Tag Archives: training for change

Training for Change Workshop – How to Teach Theory

From Thursday, Feb 24 – Sunday, Feb 27, I attended the Training for Change workshop, How to Teach Theory.  This is the second TfC workshop in which I have participated.  The first was their Training for Social Action Trainers (TSAT), which I found to be a highly effective, engaging workshop that helped me develop new skills as a trainer and educator in ways that made it more likely that I would actually use these skills in my professional work.  One of the TSAT trainers recommended that I take the How to Teach Theory workshop, considering both my work for ICNC and at AU – two teaching and training settings that require exploring theories and abstract ideas.  The goals of the workshops were: (1) increase your skills at presenting theory and concepts without lecturing, (2) gain confidence and experience in moving a group from stage 2 (reflection) to stage 3 (generalization) to stage 4 (application) in the direct education model/experiential learning cycle, (3) Identify key teaching concepts and theories in your teaching area, and (4) have fun!  Below I have outlined what was covered in the workshop and some thoughts on why I think they are important.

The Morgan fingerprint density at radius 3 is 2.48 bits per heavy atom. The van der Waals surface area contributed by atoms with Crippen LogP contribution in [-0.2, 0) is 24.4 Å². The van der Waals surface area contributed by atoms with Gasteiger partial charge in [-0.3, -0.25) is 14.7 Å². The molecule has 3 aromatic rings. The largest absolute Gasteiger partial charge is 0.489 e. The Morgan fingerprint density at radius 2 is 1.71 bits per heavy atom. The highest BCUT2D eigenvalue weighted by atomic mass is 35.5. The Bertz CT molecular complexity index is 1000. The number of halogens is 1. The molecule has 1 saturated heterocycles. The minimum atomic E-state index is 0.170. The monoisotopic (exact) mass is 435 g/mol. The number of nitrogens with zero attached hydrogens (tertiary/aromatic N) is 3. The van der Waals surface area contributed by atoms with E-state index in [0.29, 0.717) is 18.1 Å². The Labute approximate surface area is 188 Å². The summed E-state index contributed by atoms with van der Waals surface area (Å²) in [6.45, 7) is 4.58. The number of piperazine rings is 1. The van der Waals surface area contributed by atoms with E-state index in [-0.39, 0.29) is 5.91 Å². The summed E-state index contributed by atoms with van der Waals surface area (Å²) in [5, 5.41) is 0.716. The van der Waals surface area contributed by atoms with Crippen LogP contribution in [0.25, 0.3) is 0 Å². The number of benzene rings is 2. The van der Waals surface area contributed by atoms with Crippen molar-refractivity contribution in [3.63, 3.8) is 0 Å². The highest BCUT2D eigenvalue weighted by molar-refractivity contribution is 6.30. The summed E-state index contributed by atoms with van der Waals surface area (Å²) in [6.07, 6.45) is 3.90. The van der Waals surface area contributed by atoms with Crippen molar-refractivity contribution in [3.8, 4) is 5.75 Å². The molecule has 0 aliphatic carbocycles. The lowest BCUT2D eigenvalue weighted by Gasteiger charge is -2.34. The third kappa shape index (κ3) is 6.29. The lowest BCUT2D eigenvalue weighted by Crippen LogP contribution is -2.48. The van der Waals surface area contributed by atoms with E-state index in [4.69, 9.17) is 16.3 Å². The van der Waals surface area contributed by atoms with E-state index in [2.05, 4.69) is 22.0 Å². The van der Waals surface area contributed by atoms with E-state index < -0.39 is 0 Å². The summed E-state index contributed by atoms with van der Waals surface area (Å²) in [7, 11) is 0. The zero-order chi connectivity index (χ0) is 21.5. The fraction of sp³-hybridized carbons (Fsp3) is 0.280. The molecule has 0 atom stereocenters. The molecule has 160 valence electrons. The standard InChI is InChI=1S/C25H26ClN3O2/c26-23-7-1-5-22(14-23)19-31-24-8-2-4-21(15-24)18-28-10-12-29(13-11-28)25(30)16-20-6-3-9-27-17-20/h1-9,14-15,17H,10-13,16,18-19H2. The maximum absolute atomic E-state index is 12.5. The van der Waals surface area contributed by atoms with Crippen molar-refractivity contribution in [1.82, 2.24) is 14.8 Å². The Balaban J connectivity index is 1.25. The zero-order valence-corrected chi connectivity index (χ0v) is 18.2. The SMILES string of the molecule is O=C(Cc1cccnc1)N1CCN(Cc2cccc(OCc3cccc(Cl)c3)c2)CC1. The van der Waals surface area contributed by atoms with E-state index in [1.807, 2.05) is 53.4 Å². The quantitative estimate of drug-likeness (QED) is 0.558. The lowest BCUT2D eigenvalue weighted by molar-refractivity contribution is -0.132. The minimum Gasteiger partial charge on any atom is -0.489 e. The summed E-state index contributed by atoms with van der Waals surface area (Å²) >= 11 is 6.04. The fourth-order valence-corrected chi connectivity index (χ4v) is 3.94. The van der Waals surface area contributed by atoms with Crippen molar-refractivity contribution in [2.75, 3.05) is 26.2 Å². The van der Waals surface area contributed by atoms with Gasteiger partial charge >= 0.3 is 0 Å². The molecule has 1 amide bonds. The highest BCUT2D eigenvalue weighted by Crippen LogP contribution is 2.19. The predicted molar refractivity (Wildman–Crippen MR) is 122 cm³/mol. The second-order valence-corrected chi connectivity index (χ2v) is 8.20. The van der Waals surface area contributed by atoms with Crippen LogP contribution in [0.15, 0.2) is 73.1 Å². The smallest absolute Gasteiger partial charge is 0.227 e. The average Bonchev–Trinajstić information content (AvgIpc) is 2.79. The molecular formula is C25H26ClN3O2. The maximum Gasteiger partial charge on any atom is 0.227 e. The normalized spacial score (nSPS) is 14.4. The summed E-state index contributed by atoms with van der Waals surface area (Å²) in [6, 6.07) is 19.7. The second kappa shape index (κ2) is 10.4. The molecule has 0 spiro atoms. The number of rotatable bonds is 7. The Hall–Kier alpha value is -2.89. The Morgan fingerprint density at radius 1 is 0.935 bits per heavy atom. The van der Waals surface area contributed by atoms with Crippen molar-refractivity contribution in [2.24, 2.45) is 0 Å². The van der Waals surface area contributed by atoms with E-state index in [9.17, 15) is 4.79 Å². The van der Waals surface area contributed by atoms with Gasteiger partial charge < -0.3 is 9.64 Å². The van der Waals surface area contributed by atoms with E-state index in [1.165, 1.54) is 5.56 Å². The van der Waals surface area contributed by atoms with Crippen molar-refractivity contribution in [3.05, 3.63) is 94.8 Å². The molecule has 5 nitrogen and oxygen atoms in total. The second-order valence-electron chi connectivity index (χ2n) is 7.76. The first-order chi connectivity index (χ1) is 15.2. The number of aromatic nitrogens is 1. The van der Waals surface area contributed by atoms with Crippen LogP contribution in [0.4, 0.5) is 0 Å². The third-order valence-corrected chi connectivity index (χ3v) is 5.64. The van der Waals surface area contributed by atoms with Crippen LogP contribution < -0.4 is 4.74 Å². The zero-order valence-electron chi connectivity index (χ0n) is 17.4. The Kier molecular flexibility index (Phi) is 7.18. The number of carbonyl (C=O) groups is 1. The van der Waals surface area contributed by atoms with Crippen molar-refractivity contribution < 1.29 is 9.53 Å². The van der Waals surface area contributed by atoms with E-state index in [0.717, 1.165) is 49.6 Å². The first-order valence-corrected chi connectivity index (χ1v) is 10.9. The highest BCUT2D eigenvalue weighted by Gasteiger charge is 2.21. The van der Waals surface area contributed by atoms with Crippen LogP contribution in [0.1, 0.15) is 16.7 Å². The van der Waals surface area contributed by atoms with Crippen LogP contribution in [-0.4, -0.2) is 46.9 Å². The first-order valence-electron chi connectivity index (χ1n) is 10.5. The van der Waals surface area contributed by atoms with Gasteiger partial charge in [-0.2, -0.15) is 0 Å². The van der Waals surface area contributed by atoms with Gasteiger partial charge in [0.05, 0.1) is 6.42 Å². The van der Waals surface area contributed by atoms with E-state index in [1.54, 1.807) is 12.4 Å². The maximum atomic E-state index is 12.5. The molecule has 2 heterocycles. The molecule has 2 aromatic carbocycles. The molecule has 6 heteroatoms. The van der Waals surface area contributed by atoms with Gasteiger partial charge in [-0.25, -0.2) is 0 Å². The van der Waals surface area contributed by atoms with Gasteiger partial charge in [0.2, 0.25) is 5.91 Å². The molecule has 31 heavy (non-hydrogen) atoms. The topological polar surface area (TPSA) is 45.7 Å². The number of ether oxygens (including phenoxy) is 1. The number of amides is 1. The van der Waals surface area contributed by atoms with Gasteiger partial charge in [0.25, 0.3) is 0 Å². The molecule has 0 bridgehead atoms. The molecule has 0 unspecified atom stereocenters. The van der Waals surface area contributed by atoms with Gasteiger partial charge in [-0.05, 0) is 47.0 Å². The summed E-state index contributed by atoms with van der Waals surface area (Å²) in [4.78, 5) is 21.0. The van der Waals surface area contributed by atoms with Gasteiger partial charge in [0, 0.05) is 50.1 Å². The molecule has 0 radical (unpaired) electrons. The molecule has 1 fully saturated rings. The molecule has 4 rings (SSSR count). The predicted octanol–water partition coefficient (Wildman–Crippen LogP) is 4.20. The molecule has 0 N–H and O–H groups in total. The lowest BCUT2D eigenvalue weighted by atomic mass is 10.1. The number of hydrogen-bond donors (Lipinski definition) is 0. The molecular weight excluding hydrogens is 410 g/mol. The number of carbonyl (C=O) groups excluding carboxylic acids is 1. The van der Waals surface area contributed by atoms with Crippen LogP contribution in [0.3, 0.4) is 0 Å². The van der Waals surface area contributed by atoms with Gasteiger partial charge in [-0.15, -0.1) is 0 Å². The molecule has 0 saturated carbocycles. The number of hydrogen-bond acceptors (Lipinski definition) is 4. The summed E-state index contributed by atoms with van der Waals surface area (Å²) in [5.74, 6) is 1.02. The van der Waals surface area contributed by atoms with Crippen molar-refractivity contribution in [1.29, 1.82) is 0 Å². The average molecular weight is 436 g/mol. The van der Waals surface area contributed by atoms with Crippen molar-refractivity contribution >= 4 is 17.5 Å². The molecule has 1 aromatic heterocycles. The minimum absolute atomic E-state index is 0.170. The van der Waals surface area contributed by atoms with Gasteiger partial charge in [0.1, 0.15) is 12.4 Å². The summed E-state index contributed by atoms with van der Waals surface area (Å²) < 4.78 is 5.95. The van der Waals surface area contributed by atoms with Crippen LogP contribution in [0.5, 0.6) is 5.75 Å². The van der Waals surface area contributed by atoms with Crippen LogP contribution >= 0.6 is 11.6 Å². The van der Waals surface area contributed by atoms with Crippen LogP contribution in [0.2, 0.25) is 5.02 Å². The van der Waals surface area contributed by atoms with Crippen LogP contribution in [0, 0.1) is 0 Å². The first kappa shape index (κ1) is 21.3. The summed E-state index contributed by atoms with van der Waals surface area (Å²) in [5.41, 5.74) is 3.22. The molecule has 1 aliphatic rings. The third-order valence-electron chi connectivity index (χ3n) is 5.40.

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Key Insights from George Lakey’s book, “Facilitating Group Learning”

I recently finished reading George Lakey’s new book, Facilitating Group Learning: Strategies for Success with Diverse Adult Learners.  I thoroughly enjoyed this book because it provides a clear description and examples of what experiential education, or what Lakey calls direct education, is and entails.  Having been an experiential educator for several years now, Lakey and his colleagues at Training for Change, have become a real source of learning for me and my work.  Below are several key insights from the book:

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